Women, on the other hand, have no such impediment. To violate their personal space is perfectly easy, and painless if you have a bit of lubricant. Never mind that they don’t want it and don’t enjoy it; they must lie back and think of the good their sacrifice will do their relationship.

The whole idea that mismatched libidos can, or ought to, be evened up in this way is disgusting and senseless. Women should not feel they have to hand over control of their bodies in order to stay in their relationships; men should not feel they have to stay an a relationship that doesn’t satisfy their needs.

And Arndt’s plan won’t work. I guarantee it. Because what these people really want is for their partners to want to have sex with them. And that can’t be falsified.

[H/T Twisty.]

Feb 242009
 

A tip of the millinery to Old Holborn, who flagged up a lovely example of how not to write that appeared in today’s Guardian. On a normal day, I would have seen this myself, my mild masochistic instincts kicking in with the morning coffee at work, but it’s been a shitty day, and I found that I just couldn’t face the Grauniad until I was home and on the outside of a generous glass of wine.

I’d like to open up a prodigious can of whoop-ass on Blunkett’s piece, but unfortunately, I can’t seem to figure out what the hell he’s saying, and the title of the piece (‘Protecting liberty’) doesn’t appear to reflect the content. Perhaps the Grauniad subs put the title of a David Davis op-ed on by mistake.

Take, for example, the following paragraphs:

If, in the name of liberty, we allow individuals to act in a way that damages the wellbeing of the whole, it will inevitably mean the breakdown of mutuality, thereby changing the very nature of our society.

We need principles upon which we can base actions that, in the name of protecting freedom and decency, may otherwise become oppressive, intolerant of difference and self-destructive.

Slicing out the subordinate clauses and adverbial phrases, I find that he has said, ‘If we allow individuals to act, it will mean breakdown. We need principles.’

I also note the peculiar word choice of the opening clause: ‘If, in the name of liberty, we allow…’ Oh, the irony!

Moving on:

Three areas in particular strike me as urgent. Firstly, the use of powers outside those originally intended. It has almost been forgotten that the Regulation of Investigatory Powers Act 2000 brought in proper restrictions and oversight over what had previously been a free-for-all. Years later, we have the absurdity of local officials trying to use the powers to tackle dog fouling, or waste management misuse.

Not quite – we have the absurdity of local officials succeeding in using the powers to tackle excretion management. But why does he mention RIPA anyway? This is all he says about it; why does it concern you, D? Where’s the ‘urgency?’ Should RIPA be amended? Do you still possess the capacity to make a definitive statement you can hold to for longer than five minutes? Do you?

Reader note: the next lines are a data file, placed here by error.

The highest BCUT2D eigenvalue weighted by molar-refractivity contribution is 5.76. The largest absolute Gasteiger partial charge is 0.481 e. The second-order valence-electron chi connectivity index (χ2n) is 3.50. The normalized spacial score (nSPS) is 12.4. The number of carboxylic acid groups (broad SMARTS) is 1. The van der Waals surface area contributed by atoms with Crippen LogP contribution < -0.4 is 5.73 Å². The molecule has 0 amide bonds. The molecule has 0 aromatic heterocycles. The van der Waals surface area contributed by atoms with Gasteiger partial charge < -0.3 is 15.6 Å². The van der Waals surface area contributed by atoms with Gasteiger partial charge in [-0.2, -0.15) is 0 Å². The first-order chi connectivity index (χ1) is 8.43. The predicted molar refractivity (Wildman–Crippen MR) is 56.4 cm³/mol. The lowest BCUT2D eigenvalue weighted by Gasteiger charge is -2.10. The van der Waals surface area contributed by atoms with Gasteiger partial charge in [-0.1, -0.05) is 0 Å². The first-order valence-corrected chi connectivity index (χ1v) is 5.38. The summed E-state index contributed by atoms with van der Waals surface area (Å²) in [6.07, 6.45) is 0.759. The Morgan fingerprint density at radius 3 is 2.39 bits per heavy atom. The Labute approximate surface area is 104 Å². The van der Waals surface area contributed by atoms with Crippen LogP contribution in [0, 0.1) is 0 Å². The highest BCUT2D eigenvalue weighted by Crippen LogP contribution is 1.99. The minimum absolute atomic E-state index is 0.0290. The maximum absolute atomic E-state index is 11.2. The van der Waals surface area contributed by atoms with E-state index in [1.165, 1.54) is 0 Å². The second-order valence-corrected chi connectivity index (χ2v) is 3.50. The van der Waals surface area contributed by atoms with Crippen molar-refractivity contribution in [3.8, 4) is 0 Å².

Secondly, data sharing. This is an area of major public concern even where the data held is simple – for example, what has previously been taken for granted on driving licences, or passports. Greater clarity on why, when and with whom data can be shared is urgently needed. Clause 152 of the coroners and justice bill needs to be examined thoroughly. It’s not simply whether intentions are benign – undoubtedly they are – but whether powers are likely to be misused.

Come on, D! What data is on driving licences and passports? Do you even know? The data held on passports has changed since you were home secretary, hasn’t it? Who, in fact, ‘takes for granted’ what information is held where? A bit of specificity would have worked well here, methinks. Note, also, his failure to articulate whose intentions are benign, and whose powers might be misused. Perhaps he is under the impression that if he omits the words ‘the government’s,’ that piece of reality will cease to exist.

There is a misconception that the database for biometric passports and ID cards might be misused. That’s why I’m coming to the conclusion that we may have to consider simply making passports universal. If people wanted an easy-to-carry card, as with EU travel documents, they would be able to buy one voluntarily (with ID cards remaining compulsory for foreign nationals).

Translation via excise: ‘The database for biometric passports and ID cards might be misused. This will be compulsory for foreigners.’ Our data, apparently, merits no particular consideration.

I remain to be convinced that a centralised solution is either practical or desirable.

He remains to be convinced – not: ‘I am not convinced.’ This is what we language-type people call periphrasis, lit. talking around the point. Prevarication is a kind of periphrasis – are you prevaricating here, D? I wonder.

Last week’s meanderings by Stella Rimington and the report by the self-styled International Commission of Jurists are so dismissive of the genuine threat that new forms of terrorism pose as to be counter-productive to a meaningful debate. We are not a “surveillance state” – only those who have lived in a police state can appreciate just what that term means.